In general, a water with a pH less than 7 is considered acidic and with a pH higher than 7 is considered basic. The normal range for pH in surface water systems is 6.5 to 8.5 and for groundwater systems 6 to 8.5.

Water with a low pH (less than 6.5) could be acidic, soft, and corrosive. Therefore, the water could leach metal ions such as iron, manganese, copper, lead, and zinc from the aquifer, plumbing fixtures, and piping. Water with a low pH could:

A water with a pH > 8.5 could indicate that the water is hard. Hard water does not pose a health risk, but can cause aesthetic problems.

These problems include:

  • Formation of a “scale” or precipitate on piping and fixtures causing water pressures and interior diameter of piping to decrease;
  • Causes an alkali taste to the water
  • Formation of a scale or deposit on dishes, utensils, and laundry basins;
  • Difficulty in getting soaps and detergents to foam and formation of insoluble precipitates on clothing, etc.; and
  • Decreases efficiency of electric water heaters.

Take a Look at a Sample Report

Get an idea of the format and items that would be listed under a Mold & Moisture Testing Report.

Which Water Test Do I Need?

My Water Tastes Strange

If your water has or gains an unusual taste, or coloration, it can mean that there are bacteria present. Particularly, if there is a sulfurous smell to your water, it is likely caused by bacterial contaminants. The only way to be certain of bacteria content in your water is to test it.

Water taste can also be affected by particulates suspended in the water. Testing the turbidity of the water gives you insight into how many particles are suspended in your water, which may be affecting the flavor.

If your water tastes sour, metallic, or like baking soda, it may have unbalanced pH. A general water quality test will include an assessment of your water’s pH, as well as the salinity and total dissolved solids.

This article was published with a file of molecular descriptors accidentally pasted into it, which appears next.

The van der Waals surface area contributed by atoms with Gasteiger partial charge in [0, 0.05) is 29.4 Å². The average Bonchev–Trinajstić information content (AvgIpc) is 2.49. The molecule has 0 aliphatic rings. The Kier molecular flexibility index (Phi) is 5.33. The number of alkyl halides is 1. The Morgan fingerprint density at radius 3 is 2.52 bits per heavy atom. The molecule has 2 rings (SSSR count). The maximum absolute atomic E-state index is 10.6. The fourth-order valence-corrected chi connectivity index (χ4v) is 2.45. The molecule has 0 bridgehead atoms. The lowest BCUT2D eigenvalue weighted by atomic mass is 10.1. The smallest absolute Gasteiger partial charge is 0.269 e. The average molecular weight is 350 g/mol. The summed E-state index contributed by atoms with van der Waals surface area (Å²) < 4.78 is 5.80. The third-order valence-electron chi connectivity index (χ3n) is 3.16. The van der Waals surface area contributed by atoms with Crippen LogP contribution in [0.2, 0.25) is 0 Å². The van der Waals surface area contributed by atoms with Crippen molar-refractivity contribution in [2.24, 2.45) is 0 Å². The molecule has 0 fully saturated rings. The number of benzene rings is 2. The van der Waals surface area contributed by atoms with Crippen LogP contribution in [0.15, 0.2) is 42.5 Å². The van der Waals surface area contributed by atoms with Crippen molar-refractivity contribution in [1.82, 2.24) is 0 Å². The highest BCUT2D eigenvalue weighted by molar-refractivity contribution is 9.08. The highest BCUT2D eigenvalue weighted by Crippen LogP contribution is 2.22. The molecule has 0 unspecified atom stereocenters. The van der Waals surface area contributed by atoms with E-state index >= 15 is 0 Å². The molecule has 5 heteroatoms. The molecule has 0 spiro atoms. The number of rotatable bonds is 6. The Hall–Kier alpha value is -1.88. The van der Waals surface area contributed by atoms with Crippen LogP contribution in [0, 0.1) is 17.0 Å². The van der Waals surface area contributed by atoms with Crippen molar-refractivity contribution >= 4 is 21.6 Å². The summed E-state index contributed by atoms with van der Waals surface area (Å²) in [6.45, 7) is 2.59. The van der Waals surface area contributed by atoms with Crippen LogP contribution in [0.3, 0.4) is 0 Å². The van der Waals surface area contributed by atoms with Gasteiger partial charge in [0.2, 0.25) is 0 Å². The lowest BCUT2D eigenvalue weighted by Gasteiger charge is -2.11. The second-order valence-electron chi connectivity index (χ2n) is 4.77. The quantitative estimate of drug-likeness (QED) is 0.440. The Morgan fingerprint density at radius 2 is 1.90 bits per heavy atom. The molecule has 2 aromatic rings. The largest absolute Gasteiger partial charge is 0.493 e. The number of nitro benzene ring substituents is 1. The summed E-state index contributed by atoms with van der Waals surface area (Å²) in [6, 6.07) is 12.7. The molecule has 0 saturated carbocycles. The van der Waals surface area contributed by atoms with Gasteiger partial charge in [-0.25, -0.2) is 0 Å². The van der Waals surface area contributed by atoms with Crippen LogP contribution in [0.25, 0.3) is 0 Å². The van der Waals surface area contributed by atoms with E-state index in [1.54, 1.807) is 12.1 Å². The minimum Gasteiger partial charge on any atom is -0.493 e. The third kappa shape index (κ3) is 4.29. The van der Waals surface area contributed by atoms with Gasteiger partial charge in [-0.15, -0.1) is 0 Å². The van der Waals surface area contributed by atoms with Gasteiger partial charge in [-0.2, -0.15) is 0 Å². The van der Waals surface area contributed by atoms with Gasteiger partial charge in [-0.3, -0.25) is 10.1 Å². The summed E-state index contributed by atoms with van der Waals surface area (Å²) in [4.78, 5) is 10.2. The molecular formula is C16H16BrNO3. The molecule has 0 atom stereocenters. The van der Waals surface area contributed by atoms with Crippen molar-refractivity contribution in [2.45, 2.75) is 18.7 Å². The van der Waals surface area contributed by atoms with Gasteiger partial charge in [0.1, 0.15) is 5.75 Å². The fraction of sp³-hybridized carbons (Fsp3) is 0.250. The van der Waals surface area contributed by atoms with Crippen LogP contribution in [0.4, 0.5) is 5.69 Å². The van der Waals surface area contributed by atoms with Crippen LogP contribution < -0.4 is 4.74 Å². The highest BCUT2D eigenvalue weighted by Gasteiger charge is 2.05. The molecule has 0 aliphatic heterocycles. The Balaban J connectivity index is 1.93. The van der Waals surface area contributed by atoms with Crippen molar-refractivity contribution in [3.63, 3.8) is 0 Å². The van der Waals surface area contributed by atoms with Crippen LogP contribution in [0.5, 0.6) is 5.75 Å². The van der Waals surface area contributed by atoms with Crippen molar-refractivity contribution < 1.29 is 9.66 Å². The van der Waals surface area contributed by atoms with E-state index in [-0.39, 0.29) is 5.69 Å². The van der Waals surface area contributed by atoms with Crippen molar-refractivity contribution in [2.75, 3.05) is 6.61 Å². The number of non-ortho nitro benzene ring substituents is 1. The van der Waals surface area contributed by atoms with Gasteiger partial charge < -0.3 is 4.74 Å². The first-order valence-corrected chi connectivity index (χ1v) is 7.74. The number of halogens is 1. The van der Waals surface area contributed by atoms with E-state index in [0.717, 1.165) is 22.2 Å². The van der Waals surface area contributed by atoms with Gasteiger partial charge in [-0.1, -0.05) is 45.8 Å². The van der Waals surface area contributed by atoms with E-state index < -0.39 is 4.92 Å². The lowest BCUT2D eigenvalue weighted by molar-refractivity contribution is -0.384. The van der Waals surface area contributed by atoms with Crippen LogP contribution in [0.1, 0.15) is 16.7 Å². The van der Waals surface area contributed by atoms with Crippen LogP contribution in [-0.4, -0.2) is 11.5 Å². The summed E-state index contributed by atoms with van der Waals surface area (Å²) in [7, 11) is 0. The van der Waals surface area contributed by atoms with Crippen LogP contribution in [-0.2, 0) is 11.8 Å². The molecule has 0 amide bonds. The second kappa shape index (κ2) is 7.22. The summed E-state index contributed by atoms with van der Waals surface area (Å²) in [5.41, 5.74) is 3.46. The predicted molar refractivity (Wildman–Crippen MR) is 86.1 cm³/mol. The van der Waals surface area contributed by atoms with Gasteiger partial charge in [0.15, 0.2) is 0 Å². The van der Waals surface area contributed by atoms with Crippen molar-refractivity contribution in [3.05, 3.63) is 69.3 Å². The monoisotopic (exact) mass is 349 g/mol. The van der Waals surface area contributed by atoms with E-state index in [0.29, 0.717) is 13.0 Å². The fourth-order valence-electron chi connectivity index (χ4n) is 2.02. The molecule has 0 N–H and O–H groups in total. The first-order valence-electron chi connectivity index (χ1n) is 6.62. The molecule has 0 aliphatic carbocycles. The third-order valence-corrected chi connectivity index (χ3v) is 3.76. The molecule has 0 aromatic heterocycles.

My Water is a Strange Color

Water discoloration happens when non-water elements are present in the suspension. A turbidity test will check for what level of foreign objects are in your water, which is the likely cause of a lowered clarity.

If your water also has a sulfurous smell or taste, this can be an indicator that your water has bacterial growth. The best way to confirm presence of bacteria is to test it.

I'm Worried About Lead in My Water

Homes built previous to 1986 do run the risk of having been built with lead piping or other plumbing fixtures. These fixtures can allow lead to leach into your drinking water. Lead is considered unsafe for children at any level, and should be immediately addressed if found to be present.

Lead is tasteless and cannot be seen or smelt in drinking water. If you have a home built prior to 1986, we recommend testing your water for lead contamination. If you have children in your home, we recommend testing your water for lead contamination.

Is My Water Drinkable?

There are a lot of factors that can affect how potable your water is. If your home is aged (built prior to 1986) then a main concern to rule out should be lead leeching into your water from lead pipes or fixtures.

Bacterial presence also can negatively affect how potable your tap water is. However, bacterial growth often tends to come with unusual smells, tastes, or colors to your water. Without these symptoms, you generally do not need a bacterial water test.

Barring these two main health hazards to consider, you may be best served to test your turbidity to gauge your water’s drinkability. High turbidity can negatively affect your health, while also providing a potential environment for bacterial or viral growth to begin. You may want to test your turbidity if your water appears less clear.